There is a biological highway hidden beneath the surface and entangled in the roots of the Earth’s amazing and diverse flora that connects members of the plant kingdom to what researchers call “Wood Wide Web”. This organic network works much like our internet network, allowing plants to communicate, distribute food or even harm the other.
The network is composed of thin mushroom filets called mycelium that grow underground up to a few meters from the partner plant, which means that the entire life of the plant in an area can be connected to the network and to another. The relationship of the roots of plants and fungi is known as mycorrhiza and is beneficial to both parties involved: the plants provide carbohydrates to the mushrooms and in exchange, the fungi help to collect the water and provide nutrients such as phosphorus and nitrogen to their partner plant.
It has been discovered that this fungal network allows plants to help one another in growth and fulfillment. Suzanne Simard, a graduate of the University of British Columbia, was the first to show that Douglas-fir and birch were able to transfer carbon to small trees that do not receive enough sunlight, allowing young plants to grow in the shade of other trees. Simard thinks that the majority of young plants in the world could not survive without this fungal network.
A study conducted by Ren Sen Zeng of the South China Agricultural University found that this interconnection also allows plants to warn each other of the potential risk.
In this study, the team grew potted tomato plants in pairs, where mycorrhizae were formed. When the fungal networks formed, one plant from each pair was sprayed with Alternaria Solani, a fungus that causes late blight early in the plant’s life. Hermetic plastic bags were used to ensure that there was no interaction with the top of the soil. After 65 hours, the team tried to infect the second plant in each pair and found that those with mycelium were much less likely to contract the disease and were much less damaged if they contracted than those without mycelium.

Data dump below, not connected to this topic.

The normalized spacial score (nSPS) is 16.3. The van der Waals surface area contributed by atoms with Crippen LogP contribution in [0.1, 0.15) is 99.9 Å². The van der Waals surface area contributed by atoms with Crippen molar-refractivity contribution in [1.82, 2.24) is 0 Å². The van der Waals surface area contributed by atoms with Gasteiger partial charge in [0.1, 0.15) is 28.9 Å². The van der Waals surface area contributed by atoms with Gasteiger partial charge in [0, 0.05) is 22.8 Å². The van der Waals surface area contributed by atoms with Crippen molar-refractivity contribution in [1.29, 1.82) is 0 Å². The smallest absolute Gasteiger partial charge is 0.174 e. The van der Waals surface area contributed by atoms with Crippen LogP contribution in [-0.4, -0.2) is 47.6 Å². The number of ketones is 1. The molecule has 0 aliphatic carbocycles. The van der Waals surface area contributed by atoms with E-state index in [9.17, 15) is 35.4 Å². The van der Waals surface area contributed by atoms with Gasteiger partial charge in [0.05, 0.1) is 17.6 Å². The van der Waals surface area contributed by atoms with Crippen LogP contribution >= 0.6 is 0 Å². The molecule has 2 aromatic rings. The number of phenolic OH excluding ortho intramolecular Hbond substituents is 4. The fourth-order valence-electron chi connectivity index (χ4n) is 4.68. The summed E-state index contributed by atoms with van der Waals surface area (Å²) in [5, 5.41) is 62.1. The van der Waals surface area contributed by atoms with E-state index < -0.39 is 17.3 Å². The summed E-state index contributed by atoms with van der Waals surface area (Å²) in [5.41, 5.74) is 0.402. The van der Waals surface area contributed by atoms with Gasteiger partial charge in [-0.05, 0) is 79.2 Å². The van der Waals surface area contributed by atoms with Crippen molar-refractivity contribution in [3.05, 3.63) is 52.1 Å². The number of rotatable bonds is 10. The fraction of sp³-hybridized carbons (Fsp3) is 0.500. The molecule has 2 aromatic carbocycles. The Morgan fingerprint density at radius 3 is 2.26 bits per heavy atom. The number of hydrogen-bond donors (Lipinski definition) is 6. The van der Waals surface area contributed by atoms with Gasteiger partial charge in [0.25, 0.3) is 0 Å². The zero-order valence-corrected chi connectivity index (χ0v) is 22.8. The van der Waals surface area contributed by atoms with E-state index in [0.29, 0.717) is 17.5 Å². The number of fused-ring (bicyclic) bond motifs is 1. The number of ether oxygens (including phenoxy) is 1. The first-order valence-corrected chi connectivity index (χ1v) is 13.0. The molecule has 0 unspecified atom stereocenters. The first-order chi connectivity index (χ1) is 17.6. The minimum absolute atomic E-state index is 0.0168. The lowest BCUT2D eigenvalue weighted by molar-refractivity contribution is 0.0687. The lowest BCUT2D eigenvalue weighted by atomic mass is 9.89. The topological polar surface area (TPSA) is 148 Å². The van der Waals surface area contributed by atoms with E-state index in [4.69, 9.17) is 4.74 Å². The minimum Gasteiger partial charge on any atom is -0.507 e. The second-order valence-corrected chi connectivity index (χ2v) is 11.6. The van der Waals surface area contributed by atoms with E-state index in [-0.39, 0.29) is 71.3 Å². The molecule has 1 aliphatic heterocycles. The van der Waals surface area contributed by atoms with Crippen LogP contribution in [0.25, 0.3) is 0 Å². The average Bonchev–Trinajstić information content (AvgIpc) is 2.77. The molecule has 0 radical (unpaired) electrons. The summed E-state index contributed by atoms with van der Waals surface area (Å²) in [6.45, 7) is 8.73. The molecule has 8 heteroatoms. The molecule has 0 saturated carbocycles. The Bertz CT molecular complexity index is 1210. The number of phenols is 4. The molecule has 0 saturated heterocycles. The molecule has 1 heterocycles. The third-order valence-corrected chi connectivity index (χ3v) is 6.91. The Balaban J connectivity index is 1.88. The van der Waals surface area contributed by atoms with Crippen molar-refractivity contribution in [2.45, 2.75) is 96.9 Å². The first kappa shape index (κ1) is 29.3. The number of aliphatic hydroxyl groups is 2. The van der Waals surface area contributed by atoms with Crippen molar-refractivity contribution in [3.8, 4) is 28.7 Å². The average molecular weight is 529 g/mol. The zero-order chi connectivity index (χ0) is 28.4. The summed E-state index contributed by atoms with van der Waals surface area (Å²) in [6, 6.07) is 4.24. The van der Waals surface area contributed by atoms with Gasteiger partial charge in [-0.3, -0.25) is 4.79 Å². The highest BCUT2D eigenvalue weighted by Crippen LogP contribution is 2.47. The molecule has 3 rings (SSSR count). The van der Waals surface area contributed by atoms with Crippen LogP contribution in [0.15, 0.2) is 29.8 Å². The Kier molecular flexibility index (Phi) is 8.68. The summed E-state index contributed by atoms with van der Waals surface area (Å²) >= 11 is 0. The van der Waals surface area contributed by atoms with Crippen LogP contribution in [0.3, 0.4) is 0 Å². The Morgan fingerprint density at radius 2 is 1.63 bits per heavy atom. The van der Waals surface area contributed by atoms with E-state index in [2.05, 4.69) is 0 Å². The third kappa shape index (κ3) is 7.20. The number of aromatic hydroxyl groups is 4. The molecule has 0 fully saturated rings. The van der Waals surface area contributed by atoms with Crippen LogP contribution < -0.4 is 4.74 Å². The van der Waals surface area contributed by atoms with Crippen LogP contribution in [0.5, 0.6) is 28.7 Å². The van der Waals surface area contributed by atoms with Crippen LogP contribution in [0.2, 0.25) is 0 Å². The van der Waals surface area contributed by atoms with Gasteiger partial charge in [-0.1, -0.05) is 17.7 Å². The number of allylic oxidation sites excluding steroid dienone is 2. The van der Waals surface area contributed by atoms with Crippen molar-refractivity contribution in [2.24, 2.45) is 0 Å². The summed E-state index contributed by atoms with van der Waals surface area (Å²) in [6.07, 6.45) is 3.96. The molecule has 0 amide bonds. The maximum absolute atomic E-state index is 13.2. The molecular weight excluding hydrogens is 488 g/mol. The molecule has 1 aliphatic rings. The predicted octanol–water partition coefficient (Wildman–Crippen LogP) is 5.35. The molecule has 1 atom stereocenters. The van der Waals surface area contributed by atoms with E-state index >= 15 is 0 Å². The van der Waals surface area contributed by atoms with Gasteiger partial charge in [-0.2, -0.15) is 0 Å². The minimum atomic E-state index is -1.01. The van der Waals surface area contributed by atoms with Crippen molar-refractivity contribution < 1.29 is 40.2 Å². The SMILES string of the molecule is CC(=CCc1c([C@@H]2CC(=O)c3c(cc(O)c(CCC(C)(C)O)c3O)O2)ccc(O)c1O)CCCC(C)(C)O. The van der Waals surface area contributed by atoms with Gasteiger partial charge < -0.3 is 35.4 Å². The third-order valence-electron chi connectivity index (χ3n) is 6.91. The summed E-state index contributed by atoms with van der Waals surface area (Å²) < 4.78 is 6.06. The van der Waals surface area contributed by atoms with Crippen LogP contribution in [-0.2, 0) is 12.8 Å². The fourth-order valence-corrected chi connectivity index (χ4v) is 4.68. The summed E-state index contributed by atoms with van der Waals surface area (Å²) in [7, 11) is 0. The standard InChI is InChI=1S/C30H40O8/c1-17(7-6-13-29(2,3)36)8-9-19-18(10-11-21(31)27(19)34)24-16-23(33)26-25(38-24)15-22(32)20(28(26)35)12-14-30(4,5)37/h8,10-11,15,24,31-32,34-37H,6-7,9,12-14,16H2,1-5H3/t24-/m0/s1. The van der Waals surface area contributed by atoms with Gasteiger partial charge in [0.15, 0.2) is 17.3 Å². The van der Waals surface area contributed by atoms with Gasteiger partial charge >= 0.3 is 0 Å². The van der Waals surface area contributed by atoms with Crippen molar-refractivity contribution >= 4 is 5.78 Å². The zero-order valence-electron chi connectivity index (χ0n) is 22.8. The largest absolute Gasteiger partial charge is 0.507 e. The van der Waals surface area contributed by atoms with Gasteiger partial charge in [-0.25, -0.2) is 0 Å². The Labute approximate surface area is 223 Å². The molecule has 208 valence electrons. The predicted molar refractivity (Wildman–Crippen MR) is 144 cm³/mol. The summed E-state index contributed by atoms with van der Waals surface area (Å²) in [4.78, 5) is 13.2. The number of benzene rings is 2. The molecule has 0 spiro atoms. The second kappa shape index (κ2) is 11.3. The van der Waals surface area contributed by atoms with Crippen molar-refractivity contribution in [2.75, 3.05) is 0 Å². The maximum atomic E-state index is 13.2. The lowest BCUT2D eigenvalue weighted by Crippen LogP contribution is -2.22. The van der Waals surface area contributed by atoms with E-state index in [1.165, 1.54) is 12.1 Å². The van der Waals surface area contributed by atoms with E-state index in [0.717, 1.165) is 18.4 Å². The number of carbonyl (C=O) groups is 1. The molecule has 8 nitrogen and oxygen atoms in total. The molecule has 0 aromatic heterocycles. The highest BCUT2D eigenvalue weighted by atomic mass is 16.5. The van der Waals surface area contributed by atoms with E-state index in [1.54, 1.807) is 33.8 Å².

A similar study was conducted by David Johnson, a graduate of Aberdeen University, and a team of colleagues who showed that beans also use the fungal network to intercept imminent danger on another plant. When the starving aphids feed on the leaves of one of the bean feet, the plants are connected via the mycelium to begin excreting their chemical aphid defenses, while the unrelated feet have no reaction.
“There was some form of signal between these plants regarding the herbivory of aphids, and these signals were transported through a mycorrhizal mycelium network. ~ David Johnson ~
Like our internet network, this fungal network is subject to cybercrime, terrorism and even war.
Some plants, such as the ghost orchid, do not have the chlorophyll needed for photosynthesis and must absorb the nutrients they need to survive on the surrounding plants. Other plants, such as Tagete lemon and American black walnut, are found to release toxins into the network to prevent the growth of surrounding plants in the fight for water and light.
Some research suggests that animals such as insects and worms may be able to detect subtle exchanges of nutrients across the network, making it easier for them to find tasty roots for food; However, this has never been conclusively demonstrated in the experiment.
“These fungal networks make communication between plants, including those of different species, faster, and more efficient. We do not think about that because generally we can only see what is above the ground. But most of the plants you can see are connected underground, not directly by their roots, but by a network of mycelium. ~ Kathryn Morris ~
The more we learn about this phenomenon, the more our understanding of the flora of our planet will continue to change. Perhaps one day we will be able to map these complex fungal networks with complete peace of mind to fully appreciate them.
But ourselves, dear friends, do we know how to communicate with nature, with the trees and all the animals that populate our beautiful earth?
What do we communicate to trees and animals? Of fear, of terror, do we have tenderness for this earth?
It is obviously not about being dreamers, romantics with old-fashioned feelings.
Let’s look at trees as friends, so old; they have always been there, they have always helped us, protected us. They are our oldest and most faithful friends, can we have a feeling of affection from time to time? If only from time to time, yes sometimes, do not forget to say thank you.
Sources : Fleming, Nic. « Plants Talk to Each Other Using an Internet of. » BBC Earth. N.p., 11 Nov. 2014. Web. 19 Mar. 2015.
Harley, J. L., and J. S. Waid. « A Method of Studying Active Mycelia on Living Roots and Other Surfaces in the Soil. » Sciencedirect. Department of Botany, University of Oxford, England, n.d. Web. 19 Mar. 2015.